Calcium – How much is too much? - Zia Medical Center


Calcium – How much is too much?

Calcium is one of the most important and abundant minerals in the body. Besides providing the skeletal structure for bones and teeth, calcium plays a key role in many other day-to-day functions of the body. Calcium is important for the normal clotting of the blood, the conduction of nerve impulses, and the contraction and relaxation of muscles and blood vessels, as well as the regulation of body fluids, including hormones and enzymes.

Your body can’t make its own calcium, so the only way to get enough is to eat calcium-rich foods. And if you don’t get enough calcium in your diet, you can end up with weakened bones, increasing the risk for fractures later in life.


Best Calcium rich foods to include in your diet

Raw Milk 1 cup 300 mg (30% DV)
Kale (cooked) 1 cup 245 mg (24% DV)
Sardines (with bones) 2 oz. 217 mg (21% DV)
Yogurt 6 oz. 300mg (30% DV)
Broccoli (cooked) 1.5 cup 93 mg (9% DV)
Watercress 1 cup 4 mg (4% DV)
Cheese 1 oz 224 mg (22% DV)
Bok Choy 1 cup 82 mg (8% DV)
Okra 1 cup 82 mg (8% DV)
Almonds 1 oz. 76 mg (8 % DV)

Although diet is the best way to get calcium, calcium supplements may be an option if your diet falls short. Before you consider calcium supplements, be sure you understand how much calcium you need, the pros and cons of calcium supplements, and which type of supplement to choose.

Also, you must know your calcium levels before you start taking calcium supplements. Excess calcium is a real problem and is more common than calcium deficiency. Typically, Calcium levels will not get too elevated on their own from food alone (unless intake is excessive). It happens when a calcium rich diet is paired with calcium supplements and Vitamin D3 supplements, then calcium levels start creeping up. Soaring Calcium levels can lead to calcification in your body and have adverse effects on different organs in your body, such as:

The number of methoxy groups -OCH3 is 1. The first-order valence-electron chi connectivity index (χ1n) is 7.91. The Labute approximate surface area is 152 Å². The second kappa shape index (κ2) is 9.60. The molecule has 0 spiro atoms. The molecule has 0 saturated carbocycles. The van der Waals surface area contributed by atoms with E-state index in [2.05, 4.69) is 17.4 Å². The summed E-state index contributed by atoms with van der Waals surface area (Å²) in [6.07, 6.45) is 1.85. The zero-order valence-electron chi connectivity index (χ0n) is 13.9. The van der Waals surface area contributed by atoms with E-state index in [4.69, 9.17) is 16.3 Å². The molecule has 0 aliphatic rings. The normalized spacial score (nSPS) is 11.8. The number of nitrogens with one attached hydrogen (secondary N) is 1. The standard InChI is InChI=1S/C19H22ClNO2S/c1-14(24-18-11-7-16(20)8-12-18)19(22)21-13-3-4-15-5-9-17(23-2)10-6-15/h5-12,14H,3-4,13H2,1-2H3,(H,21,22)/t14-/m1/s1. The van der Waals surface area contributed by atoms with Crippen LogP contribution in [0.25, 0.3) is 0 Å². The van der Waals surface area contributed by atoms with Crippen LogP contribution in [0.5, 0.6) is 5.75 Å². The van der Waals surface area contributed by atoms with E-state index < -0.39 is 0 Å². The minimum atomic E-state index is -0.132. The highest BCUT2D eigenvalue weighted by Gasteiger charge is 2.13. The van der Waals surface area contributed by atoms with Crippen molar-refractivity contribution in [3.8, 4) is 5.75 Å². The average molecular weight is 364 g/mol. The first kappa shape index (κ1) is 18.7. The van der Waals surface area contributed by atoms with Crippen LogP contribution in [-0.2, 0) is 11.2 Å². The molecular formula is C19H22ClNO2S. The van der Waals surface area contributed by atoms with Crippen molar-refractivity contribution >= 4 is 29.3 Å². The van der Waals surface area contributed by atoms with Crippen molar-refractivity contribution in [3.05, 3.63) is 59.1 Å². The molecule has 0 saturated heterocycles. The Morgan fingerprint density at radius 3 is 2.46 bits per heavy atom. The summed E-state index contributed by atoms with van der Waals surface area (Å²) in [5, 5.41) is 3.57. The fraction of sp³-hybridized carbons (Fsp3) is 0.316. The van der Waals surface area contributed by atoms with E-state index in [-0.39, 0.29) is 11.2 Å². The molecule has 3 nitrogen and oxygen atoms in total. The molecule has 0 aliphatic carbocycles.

Excess calcium in your blood means your kidneys have to work harder to filter it. This can cause excessive thirst and frequent urination.


Digestive system

Hypercalcemia can cause stomach upset, nausea, vomiting and constipation.


Bones & Muscles

In most cases, the excess calcium in your blood was leached from your bones, which weakens them. This can cause bone pain, muscle weakness and depression.



Hypercalcemia can interfere with the way your brain works, resulting in confusion, lethargy and fatigue. It can also cause depression.



Rarely, severe hypercalcemia can interfere with your heart function, causing palpitations and fainting, indications of cardiac arrhythmia, and other heart problems.

The Recommended Dietary Allowance (RDA) for Calcium is 1000 mg per day for men and women under 50 & 1200 mg per day for those older than 50 years old.

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